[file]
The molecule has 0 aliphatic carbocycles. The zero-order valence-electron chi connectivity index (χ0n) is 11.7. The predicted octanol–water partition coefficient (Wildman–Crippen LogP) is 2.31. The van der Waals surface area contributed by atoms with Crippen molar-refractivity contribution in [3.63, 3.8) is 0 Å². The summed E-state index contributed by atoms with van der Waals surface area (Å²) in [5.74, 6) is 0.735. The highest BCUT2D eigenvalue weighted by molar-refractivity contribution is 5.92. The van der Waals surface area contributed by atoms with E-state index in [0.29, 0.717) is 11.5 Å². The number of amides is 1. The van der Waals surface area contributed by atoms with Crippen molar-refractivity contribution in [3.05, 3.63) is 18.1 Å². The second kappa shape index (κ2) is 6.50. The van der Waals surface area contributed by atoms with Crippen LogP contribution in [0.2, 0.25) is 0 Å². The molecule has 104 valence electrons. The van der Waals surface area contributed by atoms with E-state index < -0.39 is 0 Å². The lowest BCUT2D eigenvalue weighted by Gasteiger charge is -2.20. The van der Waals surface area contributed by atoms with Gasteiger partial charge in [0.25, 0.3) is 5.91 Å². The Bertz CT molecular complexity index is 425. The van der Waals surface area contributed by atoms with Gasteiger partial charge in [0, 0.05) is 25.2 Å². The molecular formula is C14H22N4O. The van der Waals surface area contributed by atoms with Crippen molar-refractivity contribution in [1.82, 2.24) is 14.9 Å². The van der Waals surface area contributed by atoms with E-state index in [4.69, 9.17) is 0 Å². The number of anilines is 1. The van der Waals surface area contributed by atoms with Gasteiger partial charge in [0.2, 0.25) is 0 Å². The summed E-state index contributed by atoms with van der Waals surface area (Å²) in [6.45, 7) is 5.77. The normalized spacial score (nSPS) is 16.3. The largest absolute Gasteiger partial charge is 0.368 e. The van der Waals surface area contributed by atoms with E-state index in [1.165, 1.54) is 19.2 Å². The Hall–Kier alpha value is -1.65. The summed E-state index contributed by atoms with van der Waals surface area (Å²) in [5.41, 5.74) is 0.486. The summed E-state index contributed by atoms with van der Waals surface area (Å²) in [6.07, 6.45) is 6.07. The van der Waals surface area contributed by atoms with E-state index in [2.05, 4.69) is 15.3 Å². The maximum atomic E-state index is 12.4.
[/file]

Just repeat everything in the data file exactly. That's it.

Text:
The molecule has 0 aliphatic carbocycles. The zero-order valence-electron chi connectivity index (χ0n) is 11.7. The predicted octanol–water partition coefficient (Wildman–Crippen LogP) is 2.31. The van der Waals surface area contributed by atoms with Crippen molar-refractivity contribution in [3.63, 3.8) is 0 Å². The summed E-state index contributed by atoms with van der Waals surface area (Å²) in [5.74, 6) is 0.735. The highest BCUT2D eigenvalue weighted by molar-refractivity contribution is 5.92. The van der Waals surface area contributed by atoms with E-state index in [0.29, 0.717) is 11.5 Å². The number of amides is 1. The van der Waals surface area contributed by atoms with Crippen molar-refractivity contribution in [3.05, 3.63) is 18.1 Å². The second kappa shape index (κ2) is 6.50. The van der Waals surface area contributed by atoms with Crippen LogP contribution in [0.2, 0.25) is 0 Å². The molecule has 104 valence electrons. The van der Waals surface area contributed by atoms with E-state index < -0.39 is 0 Å². The lowest BCUT2D eigenvalue weighted by Gasteiger charge is -2.20. The van der Waals surface area contributed by atoms with Gasteiger partial charge in [0.25, 0.3) is 5.91 Å². The Bertz CT molecular complexity index is 425. The van der Waals surface area contributed by atoms with Gasteiger partial charge in [0, 0.05) is 25.2 Å². The molecular formula is C14H22N4O. The van der Waals surface area contributed by atoms with Crippen molar-refractivity contribution in [1.82, 2.24) is 14.9 Å². The van der Waals surface area contributed by atoms with E-state index in [4.69, 9.17) is 0 Å². The number of anilines is 1. The van der Waals surface area contributed by atoms with Gasteiger partial charge in [0.2, 0.25) is 0 Å². The summed E-state index contributed by atoms with van der Waals surface area (Å²) in [6.45, 7) is 5.77. The normalized spacial score (nSPS) is 16.3. The largest absolute Gasteiger partial charge is 0.368 e. The van der Waals surface area contributed by atoms with E-state index in [1.165, 1.54) is 19.2 Å². The Hall–Kier alpha value is -1.65. The summed E-state index contributed by atoms with van der Waals surface area (Å²) in [5.41, 5.74) is 0.486. The summed E-state index contributed by atoms with van der Waals surface area (Å²) in [6.07, 6.45) is 6.07. The van der Waals surface area contributed by atoms with E-state index in [2.05, 4.69) is 15.3 Å². The maximum atomic E-state index is 12.4.